I have updated my RichTextBox but i can't get it to redraw.
I have tried several ways but the only one that somewhat works is to SELECT the data that is being updated .. but that has the nauseating effect on the User of causing the entire RTB text to scroll ... bad bad bad.
(no human input is involved in updating the RTB ... 183 lines are updated in microseconds ... unless SELECT is used ... then it takes a second or so)
The RTB gets updated just great, but i can not get it to redraw.
private void UpdateRemainingTimes()
for (int n = 0; n < numReminders; n++)
string remainingTimeStr = GetRemainingTimeString(remDate[n]);
int lineIndex = ReminderRTB.GetFirstCharIndexFromLine(n);
int indexToDDD = lineIndex + 16;
ReminderRTB.Text.Remove(indexToDDD,remainingTimeStr.Length); // delete old stuff
ReminderRTB.Text.Insert(indexToDDD, remainingTimeStr); // put in new stuff
ReminderRTB.Invalidate(); // ??? does not cause the control to be redrawn ???
I am designing a windows service to communicate with an application that has been written. The objective is to be able to send a notification message from the application(written in C#), to the windows service(also being written in C#). Once the service has recieved the message and processed it, It would send a message back to the application specifying whether or not the process completed successfully. I have been scouring MSDN and code project for articles on this topic, but I haven't been able to find anything relevent. I have a feeling I am not using the correct keywords. Can anyone point me to an article? Thanks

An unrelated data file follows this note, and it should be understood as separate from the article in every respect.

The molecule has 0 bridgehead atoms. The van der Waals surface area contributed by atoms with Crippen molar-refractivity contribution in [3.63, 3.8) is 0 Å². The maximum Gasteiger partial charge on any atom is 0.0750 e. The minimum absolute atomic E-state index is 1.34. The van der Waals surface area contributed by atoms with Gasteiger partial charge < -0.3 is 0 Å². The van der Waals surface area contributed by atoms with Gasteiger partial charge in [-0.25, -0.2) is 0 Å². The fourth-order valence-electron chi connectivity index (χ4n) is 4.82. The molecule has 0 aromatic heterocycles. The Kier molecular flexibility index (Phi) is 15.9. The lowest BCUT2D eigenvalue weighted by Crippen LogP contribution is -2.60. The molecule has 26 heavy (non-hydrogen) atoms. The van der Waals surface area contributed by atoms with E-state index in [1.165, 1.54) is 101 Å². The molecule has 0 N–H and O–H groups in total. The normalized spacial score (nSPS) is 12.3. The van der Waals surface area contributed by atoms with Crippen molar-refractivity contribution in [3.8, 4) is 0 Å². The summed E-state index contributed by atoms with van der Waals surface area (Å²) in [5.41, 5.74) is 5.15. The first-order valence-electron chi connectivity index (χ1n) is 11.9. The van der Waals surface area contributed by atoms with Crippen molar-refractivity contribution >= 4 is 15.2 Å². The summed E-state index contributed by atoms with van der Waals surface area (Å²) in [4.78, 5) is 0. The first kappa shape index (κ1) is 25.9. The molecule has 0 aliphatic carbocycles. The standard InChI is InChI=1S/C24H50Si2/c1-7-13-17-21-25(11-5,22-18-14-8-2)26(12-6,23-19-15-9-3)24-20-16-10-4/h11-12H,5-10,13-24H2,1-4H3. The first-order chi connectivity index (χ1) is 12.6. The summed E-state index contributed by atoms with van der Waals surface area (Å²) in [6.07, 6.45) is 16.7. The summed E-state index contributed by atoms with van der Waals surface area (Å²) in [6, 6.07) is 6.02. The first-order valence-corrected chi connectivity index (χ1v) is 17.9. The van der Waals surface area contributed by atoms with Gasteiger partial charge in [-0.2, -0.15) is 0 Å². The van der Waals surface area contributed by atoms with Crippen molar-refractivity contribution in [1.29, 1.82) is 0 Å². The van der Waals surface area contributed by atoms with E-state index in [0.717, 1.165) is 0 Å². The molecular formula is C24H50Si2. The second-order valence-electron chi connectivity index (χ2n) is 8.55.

I get all the news I need from the weather report - Paul Simon (from "The Only Living Boy in New York")
MSMQ is good if you need a reliable message passing system. This means that you cannot loose messages between the client and server (in either direction) if one of them is down. It usually is overkill for most things.
You need to look at creating a service that understands how to talk through the .NET remoting channels or use WCF. Using WCF is much simpler, but adds a dependency on .NET 3.0 or later.
Scott. —In just two days, tomorrow will be yesterday.
My application has a class CUser which represents a user. The application serializes the user object to XML like this:
CUser aUser = new CUser("firstname", "surname", "address");
XmlSerializer serializer = new XmlSerializer(typeof(CUser));
StreamWriter streamWriter = new StreamWriter("user.xml");
I've been asked to have the user details encrypted so people can't casually look at the user details. From the above I'd like to encrypt the XML strings as they're written to the file but is there an easy way of doing it? It seems that it would be convenient to have the data encrypted by the StreamWriter and then decrypted by a StreamReader. I'll need a password so how do I manage that within the application?
Hmm, you could serialize it into a memory stream, read out the stream into an array of bytes, ecrypt the bytes with one of the built in classes or whatever, then write the encrypted array to file. And of course if the data structure becomes to large to just dump into a memory stream, you could use a filestream and create a temporary file, just remember to delete the temp file.
That just seems a bit much effort to me but...
There's probably a simpler way, but ive never used xml with c#, and i have no idea whats there. Infact, i only ever used encryption once.
I don't have something smart to say regarding XML encryption,
But i want to mention something else regarding XML Serialization.
when you are using the XmlSerializer in order to serialize XML it create temporary dll that contain the serialization logic code.
In my experience i saw that it is better to use a pre compiled serialization logic code in two dimension
you can create pre compiled serialization logic code by using the sgen.exe tool